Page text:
The Darkest Hour is Just After the Dawn of Consciousness
I hope my wisecracks about the author's metaphysical shortcomings are not taken to mean that this is in any way a bad book. As a matter of fact, it is an excellent book, and I wish I'd had it on hand when I was working on mine. It does an outstanding job of summarizing what we know about human origins, which is an udderly fascinating subject in its own right. My only beef is with the author's bovine reductionism and scientism, but this simply goes with the academic territoriality.
Scientists are not philosophers, much less metaphysicians, so we should not expect them to be grounded in realities that are above their play grade. Wade is actually a science reporter, and we all know what happens to anything that is filtered through the parochial cultural lens of contemporary liberal journalism. Plus, Dupree -- who exerts a "light" editorial touch on everything I write -- just enjoys sticking it to materialists as much as they enjoy sticking it to us. They're so cluelessly passive aggressive, so they're always surprised when someone hits back. Needless to say, Dupree is never unconscious of his aggression, the unfortunate incident with the non-existent murphy bed notwithstanding.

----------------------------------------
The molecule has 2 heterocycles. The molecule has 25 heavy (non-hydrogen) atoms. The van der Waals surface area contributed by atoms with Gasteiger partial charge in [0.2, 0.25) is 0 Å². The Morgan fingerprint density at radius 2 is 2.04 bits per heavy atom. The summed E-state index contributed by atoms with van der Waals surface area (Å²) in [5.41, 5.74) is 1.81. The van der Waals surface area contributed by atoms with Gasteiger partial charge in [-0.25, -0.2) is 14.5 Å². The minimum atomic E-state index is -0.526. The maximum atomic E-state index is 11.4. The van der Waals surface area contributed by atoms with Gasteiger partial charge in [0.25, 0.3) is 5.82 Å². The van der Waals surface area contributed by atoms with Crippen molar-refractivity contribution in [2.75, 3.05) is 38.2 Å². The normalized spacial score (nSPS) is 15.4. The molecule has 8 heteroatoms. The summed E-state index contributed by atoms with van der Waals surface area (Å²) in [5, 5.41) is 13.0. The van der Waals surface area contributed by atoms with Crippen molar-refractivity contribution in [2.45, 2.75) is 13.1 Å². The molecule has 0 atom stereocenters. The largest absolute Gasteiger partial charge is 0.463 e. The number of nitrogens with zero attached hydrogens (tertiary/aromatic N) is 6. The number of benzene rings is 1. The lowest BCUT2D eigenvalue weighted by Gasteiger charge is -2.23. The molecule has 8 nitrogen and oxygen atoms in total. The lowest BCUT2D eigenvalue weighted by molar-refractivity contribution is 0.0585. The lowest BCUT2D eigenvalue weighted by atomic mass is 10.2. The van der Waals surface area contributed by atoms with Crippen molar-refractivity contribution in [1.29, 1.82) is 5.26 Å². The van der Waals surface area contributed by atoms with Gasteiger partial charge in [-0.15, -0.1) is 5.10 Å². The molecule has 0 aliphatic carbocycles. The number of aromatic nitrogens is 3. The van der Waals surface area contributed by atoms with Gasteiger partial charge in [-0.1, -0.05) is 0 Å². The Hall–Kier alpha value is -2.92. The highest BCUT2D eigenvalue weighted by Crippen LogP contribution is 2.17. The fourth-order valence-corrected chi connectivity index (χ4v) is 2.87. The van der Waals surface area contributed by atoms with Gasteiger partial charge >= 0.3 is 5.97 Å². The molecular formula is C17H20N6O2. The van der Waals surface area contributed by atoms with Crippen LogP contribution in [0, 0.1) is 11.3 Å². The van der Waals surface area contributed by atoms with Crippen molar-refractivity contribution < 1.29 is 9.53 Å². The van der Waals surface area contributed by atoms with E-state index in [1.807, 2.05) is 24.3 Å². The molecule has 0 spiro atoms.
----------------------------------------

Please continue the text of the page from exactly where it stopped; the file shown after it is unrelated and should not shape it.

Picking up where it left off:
This is why I so value people such as Whitehead and Polanyi -- the former a gifted mathematician, the latter an accomplished scientist -- who only became philosophers midway through their lives, after having thoroughly seen into -- and beyond -- the inherent limitations of reductionism and materialism. Both Whitehead and Polanyi were well into their 50's when they became philosophers.